As they’re primarily investment experts, asset managers typically offer in-house products and services and are more sophisticated in their approach towards maximising the potential of your assets. Whereas wealth managers are more process-driven and aim more for synergy gains through a combination of various inputs from industry experts, client attorneys, accountants and insurance agents among other figures.
Asset management companies tend to be registered broker-dealers and are required to only offer products that are deemed suitable for clients, while wealth management firms are registered as investment advisors and have a fiduciary responsibility to uphold the financial interests of clients above their own.
As we touched on before, asset management compensation tends to be more commission-based, however, there’s been a notable shift towards more fee-based services in recent years. Wealth management compensation models remain traditionally retainer fee-based along with further fees for assets that are under management.
Asset managers advise based on asset allocation, emerging investment opportunities, risk-return analysis and portfolio strategy among other concentrations – meaning asset management is solely focused on the best way to strategically invest a client’s money while the nitty-gritty of taxation, cash-flow and estate planning is left for the client to figure out for themselves. Whereas, wealth management takes on a comprehensive view of a client’s entire financial situation – specialising in giving advice for future planning. This makes wealth management a particularly useful option for prospective clients approaching retirement age.
Which approach is right for you?
Of course, it’s important to say that there’s no right or wrong answer to this question. There’s also no one-size-fits-all solution. Everybody is different, and even if you and somebody else have very similar financial situations, your different intentions could mean that one would need asset management and the other wealth management.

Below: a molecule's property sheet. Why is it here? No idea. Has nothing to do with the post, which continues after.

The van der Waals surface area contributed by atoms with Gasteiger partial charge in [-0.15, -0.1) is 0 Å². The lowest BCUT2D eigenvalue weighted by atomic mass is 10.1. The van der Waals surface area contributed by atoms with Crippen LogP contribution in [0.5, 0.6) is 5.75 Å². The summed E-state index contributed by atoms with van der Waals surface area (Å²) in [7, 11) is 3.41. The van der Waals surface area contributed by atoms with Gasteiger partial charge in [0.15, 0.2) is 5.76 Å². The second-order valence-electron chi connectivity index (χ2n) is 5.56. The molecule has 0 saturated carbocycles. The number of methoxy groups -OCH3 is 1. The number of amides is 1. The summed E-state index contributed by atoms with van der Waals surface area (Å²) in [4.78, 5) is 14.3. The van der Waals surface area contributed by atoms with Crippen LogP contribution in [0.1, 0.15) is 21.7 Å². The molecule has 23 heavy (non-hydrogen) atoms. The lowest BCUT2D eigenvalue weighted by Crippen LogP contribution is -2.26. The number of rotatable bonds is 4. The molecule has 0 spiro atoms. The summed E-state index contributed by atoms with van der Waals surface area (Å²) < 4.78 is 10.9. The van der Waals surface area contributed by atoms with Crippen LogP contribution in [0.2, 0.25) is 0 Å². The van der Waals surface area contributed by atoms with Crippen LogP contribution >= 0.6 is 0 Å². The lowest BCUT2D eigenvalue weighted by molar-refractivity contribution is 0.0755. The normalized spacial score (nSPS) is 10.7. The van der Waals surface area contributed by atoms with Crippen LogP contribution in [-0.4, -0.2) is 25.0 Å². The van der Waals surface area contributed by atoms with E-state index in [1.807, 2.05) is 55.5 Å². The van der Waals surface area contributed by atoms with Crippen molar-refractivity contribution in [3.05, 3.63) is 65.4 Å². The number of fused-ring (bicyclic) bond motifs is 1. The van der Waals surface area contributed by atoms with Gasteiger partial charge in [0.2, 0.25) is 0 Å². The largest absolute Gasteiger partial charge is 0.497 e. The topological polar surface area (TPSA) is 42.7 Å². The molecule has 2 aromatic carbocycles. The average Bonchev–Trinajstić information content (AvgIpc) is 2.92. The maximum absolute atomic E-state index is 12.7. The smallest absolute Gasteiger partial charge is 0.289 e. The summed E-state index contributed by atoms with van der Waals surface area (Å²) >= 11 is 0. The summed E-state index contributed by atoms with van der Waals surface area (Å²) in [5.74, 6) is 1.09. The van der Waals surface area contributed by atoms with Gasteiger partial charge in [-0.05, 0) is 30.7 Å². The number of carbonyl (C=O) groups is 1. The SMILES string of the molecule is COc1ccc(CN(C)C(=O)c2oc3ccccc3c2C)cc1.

Before you decide on which form of financial management would work best for you personally, be sure to take a moment to ask yourself whether you fully understand the differences between asset management and wealth management. While both approaches are designed to positively impact your financial circumstances, their suitability will heavily depend on your personal needs.
For example, if you’re looking for expert investment advice, then getting in touch with an asset manager could be the best option available to you. However, if you’re aiming to gain a more comprehensive level of advice on how to reduce your outgoings and boost the efficiency of the money you’re making, along with insights into your taxation, estate planning and tax on family assets, it’s worth contacting a wealth manager.
It’s important to note that you don’t have to get into touch with one service and not the other. In some cases, you may benefit from insights into investments via asset managers while taking on board some more holistic advice with the help of wealth management firms.
Sometimes we hear the terms wealth management and asset management used interchangeably, but there are important differences between the two services. Both may be used as a tool for managing and growing financial resources, but service users may require further expertise that stretches beyond their investments.
Asset managers are well-positioned to spot market potential in assets that could boost your profit margins in a strategic way. Whereas the more comprehensive wealth management model offers greater assistance in overcoming a range of financial hurdles in a way that simple asset management couldn’t compete with.
Of course, a more exponential service comes at a heavier price, and retainer fees can be expensive for some clients that would rather have a cost-effective form of gaining advice. But for the level of detail users can get for their money, it could be worth every penny in helping them achieve their specific goals.
Naturally, we’re all working towards the goal of financial stability, but it’s vital that we choose a management plan that best suits our needs in achieving our goals. Whether you’re starting on the career ladder, or looking to ease into retirement, it’s worth assessing how you want to manage your money, as well as how to get the best out of your finances. It’s never too early or late to invest in the future.